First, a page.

2. Nothing can be taken for granted. We need to fulfil our commitment to freedom and democracy, to truth and justice, to our common cultural heritage and immutable values every single day. At times I am alarmed about today’s rather simplistic understanding of progress which seems unable to conceive that there might be a negative alternative to the general trend towards more liberty, peace and affluence. Therefore, it may be useful to look at one model of development which has been attributed to various authors. The progression is from bondage to spiritual faith; from spiritual faith to great courage; from great courage to liberty; from liberty to abundance (the new member states are situated between these two stages while the old EU nations have already entered the latter one).
But at this point, what comes next? At this critical point, it is important to know that a negative sequence is also possible: from abundance to selfishness; from selfishness to complacency; from complacency to apathy; from apathy to dependency; from dependency back to bondage.
The key words are: spiritual faith, leading to great courage and resulting in liberty, and selfishness - leading to complacency and apathy. Selfishness is opposed to spiritual faith. Its derivations - complacency and apathy - lack courage to solve challenges and result in the opportunism of realpolitik.
Here the vibrant example of Robert Schuman has a practical importance for today: his spiritual faith in the possibility of a basic change in war-torn Europe, his courage to start creating an alternative to the existing historic “realities”, and his perception of solidarity as the guiding principle of European cooperation as opposed to selfishness. The result has been the positive miracle of the 20th century that we all share in.
True, even in reunited Europe, the problem of small and large nations continues to exist. We may have differences concerning our national interests but all these are intertwined through shared interests, common values and ideals. In my experience, solidarity between small and large is a two-way street – the large need solidarity and understanding as well as the small. Let us compete not in securing the biggest subsidies but rather in becoming net contributors as quickly as possible.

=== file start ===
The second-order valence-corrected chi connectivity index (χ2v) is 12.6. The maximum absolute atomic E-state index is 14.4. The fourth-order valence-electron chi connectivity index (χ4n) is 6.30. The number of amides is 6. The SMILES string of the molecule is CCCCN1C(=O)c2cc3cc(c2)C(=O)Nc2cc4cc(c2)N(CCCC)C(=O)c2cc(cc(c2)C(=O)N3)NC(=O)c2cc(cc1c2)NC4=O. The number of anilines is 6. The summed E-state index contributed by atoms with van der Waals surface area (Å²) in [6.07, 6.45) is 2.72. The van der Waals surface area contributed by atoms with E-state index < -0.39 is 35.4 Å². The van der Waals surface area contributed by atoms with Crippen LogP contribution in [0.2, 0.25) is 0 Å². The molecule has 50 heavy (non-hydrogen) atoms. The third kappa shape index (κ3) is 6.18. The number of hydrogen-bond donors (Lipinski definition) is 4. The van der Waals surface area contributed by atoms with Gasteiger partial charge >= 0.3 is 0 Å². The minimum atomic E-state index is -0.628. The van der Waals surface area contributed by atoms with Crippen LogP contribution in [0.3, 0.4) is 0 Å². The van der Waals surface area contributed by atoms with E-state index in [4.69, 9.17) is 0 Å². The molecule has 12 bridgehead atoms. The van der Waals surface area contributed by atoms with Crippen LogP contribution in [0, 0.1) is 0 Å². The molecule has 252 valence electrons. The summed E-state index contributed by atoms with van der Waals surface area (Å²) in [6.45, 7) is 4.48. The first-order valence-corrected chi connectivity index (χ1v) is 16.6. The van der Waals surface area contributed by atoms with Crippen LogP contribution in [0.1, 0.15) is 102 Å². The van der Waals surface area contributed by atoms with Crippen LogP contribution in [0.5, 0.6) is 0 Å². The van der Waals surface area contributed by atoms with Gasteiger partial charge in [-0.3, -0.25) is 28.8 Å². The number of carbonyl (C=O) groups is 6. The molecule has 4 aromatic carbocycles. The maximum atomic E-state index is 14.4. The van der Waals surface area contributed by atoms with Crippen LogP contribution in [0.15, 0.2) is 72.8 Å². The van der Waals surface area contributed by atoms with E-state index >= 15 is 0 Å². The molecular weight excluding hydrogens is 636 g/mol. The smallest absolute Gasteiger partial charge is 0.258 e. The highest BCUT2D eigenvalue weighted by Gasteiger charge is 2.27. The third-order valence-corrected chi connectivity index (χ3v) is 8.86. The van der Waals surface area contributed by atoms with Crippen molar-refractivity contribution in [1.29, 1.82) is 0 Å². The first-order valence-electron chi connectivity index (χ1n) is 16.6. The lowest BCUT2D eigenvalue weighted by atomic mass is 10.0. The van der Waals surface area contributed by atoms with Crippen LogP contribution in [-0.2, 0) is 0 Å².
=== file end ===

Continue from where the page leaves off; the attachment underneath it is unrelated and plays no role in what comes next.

One more aspect. Robert Schuman as well as Winston Churchill adhered to the Marshall Plan of 1947, they supported President Truman’s doctrine to stop the expansion of Stalin’s empire and contributed to the founding of NATO. Without the Marshall Plan and NATO, the creation of the European Common Market would not have been possible. It is our task today to strengthen, not to loosen trans-Atlantic solidarity and cooperation, which was the basis of the victory of Western democracies in the Cold War and is the only basis to achieve victory over modern terrorism.
Robert Schuman was clear about the basics - about European values. He perceived a vital balance between economic and political cooperation on the one hand, and spiritual values on the other hand. Today we are used to valuing mostly economic progress, globalization, and achieving more affluence.
However, Pope Benedict XVI, whom our group visited this spring, presents the problem this way: can we identify as European culture the technological and commercial civilization that has spread over the world? What is our identity, if we are hesitant and ambiguous about our own cultural and religious heritage? Can we expect respect and equal treatment from other civilizations if we don’t show serious respect for the spiritual and moral heritage of our own civilization?
Here I come to a recent personal discovery. While writing the introduction to the Estonian language edition of Robert Schuman’s speeches and articles from 1949 and 1950, I came across his definition of democracy: